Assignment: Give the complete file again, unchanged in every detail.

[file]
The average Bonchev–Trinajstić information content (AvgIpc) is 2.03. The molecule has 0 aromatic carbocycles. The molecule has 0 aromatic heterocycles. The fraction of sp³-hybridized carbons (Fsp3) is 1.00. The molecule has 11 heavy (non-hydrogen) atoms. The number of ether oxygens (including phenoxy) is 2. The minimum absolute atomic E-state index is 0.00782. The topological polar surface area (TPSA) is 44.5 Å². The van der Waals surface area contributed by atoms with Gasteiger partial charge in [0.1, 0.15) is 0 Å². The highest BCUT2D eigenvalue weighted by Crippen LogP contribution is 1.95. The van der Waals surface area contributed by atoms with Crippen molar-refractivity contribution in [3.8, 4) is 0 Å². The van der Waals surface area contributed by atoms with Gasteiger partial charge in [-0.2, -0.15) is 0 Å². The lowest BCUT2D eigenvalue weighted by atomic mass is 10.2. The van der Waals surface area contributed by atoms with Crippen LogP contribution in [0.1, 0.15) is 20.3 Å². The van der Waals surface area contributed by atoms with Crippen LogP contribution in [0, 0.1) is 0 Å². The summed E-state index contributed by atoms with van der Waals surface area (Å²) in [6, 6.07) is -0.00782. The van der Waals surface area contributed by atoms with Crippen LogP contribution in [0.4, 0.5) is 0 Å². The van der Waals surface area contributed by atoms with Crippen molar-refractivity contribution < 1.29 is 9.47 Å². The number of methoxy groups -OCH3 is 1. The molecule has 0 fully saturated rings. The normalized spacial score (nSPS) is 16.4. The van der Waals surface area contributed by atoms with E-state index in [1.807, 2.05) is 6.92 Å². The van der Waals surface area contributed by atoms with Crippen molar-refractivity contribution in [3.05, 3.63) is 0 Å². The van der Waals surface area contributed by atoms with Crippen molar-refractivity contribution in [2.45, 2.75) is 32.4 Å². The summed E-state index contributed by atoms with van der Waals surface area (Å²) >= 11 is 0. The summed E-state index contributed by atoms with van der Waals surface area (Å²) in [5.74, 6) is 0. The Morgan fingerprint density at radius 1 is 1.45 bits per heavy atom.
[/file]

The average Bonchev–Trinajstić information content (AvgIpc) is 2.03. The molecule has 0 aromatic carbocycles. The molecule has 0 aromatic heterocycles. The fraction of sp³-hybridized carbons (Fsp3) is 1.00. The molecule has 11 heavy (non-hydrogen) atoms. The number of ether oxygens (including phenoxy) is 2. The minimum absolute atomic E-state index is 0.00782. The topological polar surface area (TPSA) is 44.5 Å². The van der Waals surface area contributed by atoms with Gasteiger partial charge in [0.1, 0.15) is 0 Å². The highest BCUT2D eigenvalue weighted by Crippen LogP contribution is 1.95. The van der Waals surface area contributed by atoms with Crippen molar-refractivity contribution in [3.8, 4) is 0 Å². The van der Waals surface area contributed by atoms with Gasteiger partial charge in [-0.2, -0.15) is 0 Å². The lowest BCUT2D eigenvalue weighted by atomic mass is 10.2. The van der Waals surface area contributed by atoms with Crippen LogP contribution in [0.1, 0.15) is 20.3 Å². The van der Waals surface area contributed by atoms with Crippen LogP contribution in [0, 0.1) is 0 Å². The summed E-state index contributed by atoms with van der Waals surface area (Å²) in [6, 6.07) is -0.00782. The van der Waals surface area contributed by atoms with Crippen LogP contribution in [0.4, 0.5) is 0 Å². The van der Waals surface area contributed by atoms with Crippen molar-refractivity contribution < 1.29 is 9.47 Å². The number of methoxy groups -OCH3 is 1. The molecule has 0 fully saturated rings. The normalized spacial score (nSPS) is 16.4. The van der Waals surface area contributed by atoms with E-state index in [1.807, 2.05) is 6.92 Å². The van der Waals surface area contributed by atoms with Crippen molar-refractivity contribution in [3.05, 3.63) is 0 Å². The van der Waals surface area contributed by atoms with Crippen molar-refractivity contribution in [2.45, 2.75) is 32.4 Å². The summed E-state index contributed by atoms with van der Waals surface area (Å²) >= 11 is 0. The summed E-state index contributed by atoms with van der Waals surface area (Å²) in [5.74, 6) is 0. The Morgan fingerprint density at radius 1 is 1.45 bits per heavy atom.